Novak Djokovic has the opportunity to increase his win streak to 24 this weekend but even that may not be enough for Serbia against defending champions Czech Republic in the 2013 Davis Cup by BNP Paribas Final at the Belgrade Arena.
The news that Janko Tipsarevic has been forced to pull out due to a right heel injury sustained in Valencia last month is a blow for the hosts, although it provides a chance for his 23-year-old replacement Dusan Lajovic to become a national hero.
Lajovic’s only previous taste of the Davis Cup came in a dead fifth rubber against Sweden in Nis last year. It is a very different experience to the one he will face on Friday when he steps on court in front of 15,500 raucous fans to face Tomas Berdych, which follows the opening rubber between Djokovic and Radek Stepanek.
The hosts hope that Lajovic can rise to the occasion in his first ever best-of-five set match. The world No. 117 has lost all four tour-level matches he has played this year, with his last tour victory coming in April 2012 against Russian Evgeny Donskoy. However, he did win his second Challenger title of the season just two weeks ago in Seoul.
“I would say it’s very exciting,” said Lajovic. “I have been feeling like this since I heard the news. I hope that this positive energy will lead me to play my best game on Friday. To play for your country in such an important match is incredible.
“From one side, Tomas will be the toughest player I have ever played. From the other side, maybe the good thing could be that he doesn’t know me so I might have some advantage in the opening games of the match. I just hope that I can give my best and try to surprise him.”
As clear a favourite as Berdych is, it could be a tricky situation for the world No. 7. “There is going to be a bit of scouting,” he admitted. “I’ve never played him, I’ve never seen him play any match but I think the guys around the team and my coach will help me with that. For me the most important thing is to stay focused and play my best.”
Following his victory in the final of the ATP World Tour Finals against Rafael Nadal in London on Monday night, Djokovic immediately boarded a flight and arrived in Belgrade in the early hours of Tuesday.
He admits that he may not be feeling fully fresh but is hoping that the support of the crowd can help spur him and his team-mates to a second Davis Cup title in what has become a bit of a fortress for Serbia, having only ever lost one tie at the Belgrade Arena.
“The crowd support is very important, maybe crucial,” said Djokovic. “Not just in my match but in the match of Dusan Lajovic. The crowd is actually a key player in those matches. With their support, if’s the same as what we have had in previous years, then everything is possible.”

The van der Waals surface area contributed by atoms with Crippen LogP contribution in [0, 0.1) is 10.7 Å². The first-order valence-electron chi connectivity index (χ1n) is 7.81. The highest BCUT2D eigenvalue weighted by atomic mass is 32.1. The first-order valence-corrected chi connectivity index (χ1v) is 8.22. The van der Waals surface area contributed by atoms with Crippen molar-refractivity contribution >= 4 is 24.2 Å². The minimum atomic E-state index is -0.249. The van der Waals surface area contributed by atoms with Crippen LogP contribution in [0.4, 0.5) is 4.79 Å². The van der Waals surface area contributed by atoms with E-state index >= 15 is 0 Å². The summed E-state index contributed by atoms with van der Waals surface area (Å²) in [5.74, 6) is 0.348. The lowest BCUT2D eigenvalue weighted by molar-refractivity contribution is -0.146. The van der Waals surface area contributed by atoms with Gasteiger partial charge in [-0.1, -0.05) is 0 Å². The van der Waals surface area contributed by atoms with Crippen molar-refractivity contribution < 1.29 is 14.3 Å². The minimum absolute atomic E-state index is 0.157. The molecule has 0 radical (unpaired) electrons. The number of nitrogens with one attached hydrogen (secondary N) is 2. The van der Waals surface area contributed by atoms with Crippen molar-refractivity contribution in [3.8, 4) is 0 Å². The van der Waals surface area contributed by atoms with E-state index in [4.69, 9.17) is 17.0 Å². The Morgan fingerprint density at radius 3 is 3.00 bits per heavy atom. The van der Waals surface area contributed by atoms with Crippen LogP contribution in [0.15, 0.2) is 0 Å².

It is set to be a long and tough weekend for 34-year-old Stepanek and it could not get off to a much tougher start than taking on the world No. 2 in his own backyard. Stepanek has only beaten Djokovic once in their nine meetings and that was more than seven years ago in Rotterdam when the Serb was 18 and ranked No. 81.
“There is no tougher cookie than this one, playing Novak in front of his own crowd after the run of form that he has had,” said Stepanek. “Definitely it’s a challenge but all I can do is try to play my best tennis and see where I can push him.
“I am ready to do no matter what it takes. If I have to be on the court five hours a day, this is my job. I’m here for the team and I’m here for my country to give everything.”
Like Stepanek, Djokovic may also be required on all three days. Given that he is widely reckoned to deliver two points in his singles matches, the doubles rubber on Saturday could well be where the tie is won or lost and Serbia captain Bogdan Obradovic has considered fielding his star man on Saturday as well.
“We know that Novak is playing the best tennis in the world so he is the one that is capable of winning three matches in this tie,” said Obradovic. “We have discussed playing him in the doubles if he is mentally and physically ready to play that. When you have him on the court, the Czech team will have huge pressure.”
While Djokovic comes into the tie with an unbeaten run, the Czechs also have a streak of their own. It has been 32 months since they lost a tie – to Kazakhstan in March 2011 – but the man who has led them to nine wins in succession is sadly absent.
Czech captain Jaroslav Navratil is at home recovering after being hospitalised last week with a pulmonary embolism. However, he is keeping in regular contact with stand-in skipper Vladimir Safarik, a former coach who now finds himself on the team bench after helping to organise Davis Cup ties for 14 years.
“I am speaking to Jaroslav almost every day,” said Safarik. “Even though I have been with the team for many years, I was not the captain so there are things I have never experienced. I talk to him and he tries to give me some advice.”
The full draw is listed below:
R1: Novak Djokovic (SRB) v Radek Stepanek (CZE)
R2: Dusan Lajovic (SRB) v Tomas Berdych (CZE)
R3: Ilija Bozoljac/Nenad Zimonjic (SRB) v Jan Hajek/Lukas Rosol (CZE)
R4: Novak Djokovic (SRB) v Tomas Berdych (CZE)
R5: Dusan Lajovic (SRB) v Radek Stepanek (CZE)
Captain Vladimir Safarik (CZE) - 14/11/2013
Novak Djokovic (SRB) - 14/11/2013
Dusan Lajovic (SRB) - 14/11/2013
Captain Bogdan Obradovic (SRB) - 14/11/2013
Radek Stepanek (CZE) - 14/11/2013
Nenad Zimonjic/Ilija Bozoljac (SRB) - 14/11/2013
Tomas Berdych (CZE) - 14/11/2013
Jan Hajek and Lukas Rosol (CZE)